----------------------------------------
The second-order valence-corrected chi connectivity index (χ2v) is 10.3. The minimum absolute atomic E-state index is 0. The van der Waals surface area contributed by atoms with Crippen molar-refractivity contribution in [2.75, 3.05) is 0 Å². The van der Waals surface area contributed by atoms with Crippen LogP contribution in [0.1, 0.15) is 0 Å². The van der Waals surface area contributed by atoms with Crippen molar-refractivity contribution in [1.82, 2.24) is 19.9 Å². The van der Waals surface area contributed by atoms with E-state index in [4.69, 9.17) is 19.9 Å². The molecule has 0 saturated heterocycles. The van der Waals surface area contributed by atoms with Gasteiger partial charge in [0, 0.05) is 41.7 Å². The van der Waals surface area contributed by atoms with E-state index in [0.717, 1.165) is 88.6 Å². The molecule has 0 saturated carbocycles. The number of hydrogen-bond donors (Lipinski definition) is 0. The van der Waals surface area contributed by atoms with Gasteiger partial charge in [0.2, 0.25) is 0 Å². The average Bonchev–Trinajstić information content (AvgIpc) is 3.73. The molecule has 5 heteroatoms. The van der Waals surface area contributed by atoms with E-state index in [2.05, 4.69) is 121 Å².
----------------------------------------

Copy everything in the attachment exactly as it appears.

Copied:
The second-order valence-corrected chi connectivity index (χ2v) is 10.3. The minimum absolute atomic E-state index is 0. The van der Waals surface area contributed by atoms with Crippen molar-refractivity contribution in [2.75, 3.05) is 0 Å². The van der Waals surface area contributed by atoms with Crippen LogP contribution in [0.1, 0.15) is 0 Å². The van der Waals surface area contributed by atoms with Crippen molar-refractivity contribution in [1.82, 2.24) is 19.9 Å². The van der Waals surface area contributed by atoms with E-state index in [4.69, 9.17) is 19.9 Å². The molecule has 0 saturated heterocycles. The van der Waals surface area contributed by atoms with Gasteiger partial charge in [0, 0.05) is 41.7 Å². The van der Waals surface area contributed by atoms with E-state index in [0.717, 1.165) is 88.6 Å². The molecule has 0 saturated carbocycles. The number of hydrogen-bond donors (Lipinski definition) is 0. The van der Waals surface area contributed by atoms with Gasteiger partial charge in [0.2, 0.25) is 0 Å². The average Bonchev–Trinajstić information content (AvgIpc) is 3.73. The molecule has 5 heteroatoms. The van der Waals surface area contributed by atoms with E-state index in [2.05, 4.69) is 121 Å².